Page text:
Of all the values taught to me as a young officer in the United States military, effective communication turned out to be the one that benefitted me most later in life. As I grew into my various roles as an attorney, entrepreneur, and father, communicating well with the people around me only grew in importance. Our vast ability to communicate separates us from all the other creatures of earth – it is our unique ability to create communication which makes us human.
In dealing with people from all manner of backgrounds and diverse array of expertise, I’ve also learned that you can communicate a lot without saying much at all. In other words, good communication is a skill, not something to be taken for granted.
However, that doesn’t mean there’s only one way to accomplish it. As for me, I like to tell stories to get my point across. Here’s why you might want to leverage the same technique for your own benefit:
How to communicate with stories
Storytelling is flat-out one of the best ways to engage an audience — maybe the best way. It doesn’t matter whether the story is true, made-up, or has anything to do with the people listening, because a good story allows the listener to increase full understanding both emotionally and spiritually. As a result, when we read or listen to stories, we mentally and emotionally engage with them as if they’re happening to us.
Speaking of emotion, creating it in your listeners is the ultimate strategy for effective communication. Why? People invest more in listening when they fully understand the purposes behind what you are trying to say and when they can find agreement with the human elements in it – the speaker is just more real when listeners feel emotionally connected to the story behind it.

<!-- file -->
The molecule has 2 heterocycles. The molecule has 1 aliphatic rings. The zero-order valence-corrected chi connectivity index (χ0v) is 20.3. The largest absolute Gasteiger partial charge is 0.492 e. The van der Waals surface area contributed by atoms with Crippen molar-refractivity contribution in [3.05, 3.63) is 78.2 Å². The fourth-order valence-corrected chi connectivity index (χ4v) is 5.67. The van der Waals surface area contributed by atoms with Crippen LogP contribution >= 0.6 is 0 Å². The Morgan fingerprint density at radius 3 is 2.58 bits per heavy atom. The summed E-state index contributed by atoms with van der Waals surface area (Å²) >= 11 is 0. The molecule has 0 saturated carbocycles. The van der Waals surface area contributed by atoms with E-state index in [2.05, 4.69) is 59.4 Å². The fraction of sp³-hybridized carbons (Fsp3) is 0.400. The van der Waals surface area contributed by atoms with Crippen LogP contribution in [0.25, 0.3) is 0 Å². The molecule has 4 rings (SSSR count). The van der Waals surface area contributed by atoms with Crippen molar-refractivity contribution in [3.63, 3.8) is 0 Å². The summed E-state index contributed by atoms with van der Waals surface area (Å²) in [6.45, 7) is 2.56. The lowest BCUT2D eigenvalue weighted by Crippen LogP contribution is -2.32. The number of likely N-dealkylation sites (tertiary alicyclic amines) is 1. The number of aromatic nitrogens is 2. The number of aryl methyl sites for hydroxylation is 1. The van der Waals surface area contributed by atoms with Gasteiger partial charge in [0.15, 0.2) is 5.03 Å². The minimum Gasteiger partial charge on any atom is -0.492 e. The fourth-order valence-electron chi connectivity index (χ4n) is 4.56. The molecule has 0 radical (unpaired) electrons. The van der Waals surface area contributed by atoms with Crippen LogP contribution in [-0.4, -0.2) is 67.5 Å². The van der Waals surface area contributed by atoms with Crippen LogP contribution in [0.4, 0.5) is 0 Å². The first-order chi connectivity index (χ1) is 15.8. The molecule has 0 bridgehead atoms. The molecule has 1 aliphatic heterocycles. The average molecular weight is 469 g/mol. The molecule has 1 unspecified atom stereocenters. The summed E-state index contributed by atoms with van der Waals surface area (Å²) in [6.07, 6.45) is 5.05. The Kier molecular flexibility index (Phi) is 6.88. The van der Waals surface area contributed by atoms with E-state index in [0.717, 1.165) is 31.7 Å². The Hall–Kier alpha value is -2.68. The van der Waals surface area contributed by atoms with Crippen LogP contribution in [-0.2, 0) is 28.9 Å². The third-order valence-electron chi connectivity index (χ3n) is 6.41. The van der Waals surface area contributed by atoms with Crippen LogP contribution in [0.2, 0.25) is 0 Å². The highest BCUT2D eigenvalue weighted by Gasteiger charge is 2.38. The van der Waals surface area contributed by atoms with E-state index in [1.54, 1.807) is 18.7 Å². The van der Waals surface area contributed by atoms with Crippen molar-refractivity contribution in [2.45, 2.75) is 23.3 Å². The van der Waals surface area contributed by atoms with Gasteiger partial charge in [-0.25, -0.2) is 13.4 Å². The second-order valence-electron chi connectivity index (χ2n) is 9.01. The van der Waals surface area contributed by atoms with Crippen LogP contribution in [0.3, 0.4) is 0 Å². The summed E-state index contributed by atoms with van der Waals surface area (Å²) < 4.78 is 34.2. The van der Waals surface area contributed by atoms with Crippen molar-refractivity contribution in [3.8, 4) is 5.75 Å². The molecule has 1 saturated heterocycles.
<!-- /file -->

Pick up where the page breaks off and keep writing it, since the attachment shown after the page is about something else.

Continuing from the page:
You can accomplish this by talking about a struggle you’ve had to face. That’s usually not too hard, given that there always is one, whether we’re talking about business, family, or our personal lives.
The “KISS” of storytelling
The simplest way to tell a story is in three parts; a beginning, middle, and end. If it’s helpful, you can think of it in other terms; for instance, the starting point (usually some kind of problem), the journey (a process of discovery), and the consequence (this could be a solution or a realization). Keeping it simple allows your listener to relate but still follow along easily — you’re not competing for a Nobel prize in literature, you’re just making a point.
The goal of incorporating a story into your conversation with someone is to get them to identify with your perspective. A story takes what is otherwise an abstract idea, and makes it into a human experience that can be visualized in the mind and even experienced vicariously. It also lends authority to what you’re saying, proving it’s not just something you’ve pulled out of thin air.
The final word
The best part of storytelling as a communication technique is that once you get into the habit of it, you can apply it just about anywhere. It can help you land a new client, prove your mettle in an interview, or help your kids understand why they shouldn’t try to climb onto the living room bookcase.
The fact is, almost all of the world’s best communicators do it with stories. If you have a favorite TED talk, for instance, it’s all but guaranteed that the speaker used a story to make his or her point. So whether it’s in a weekly meeting, a courtroom, appearance, or a one-on-one with someone you care about, use this powerful tactic to make sure your key message is being received.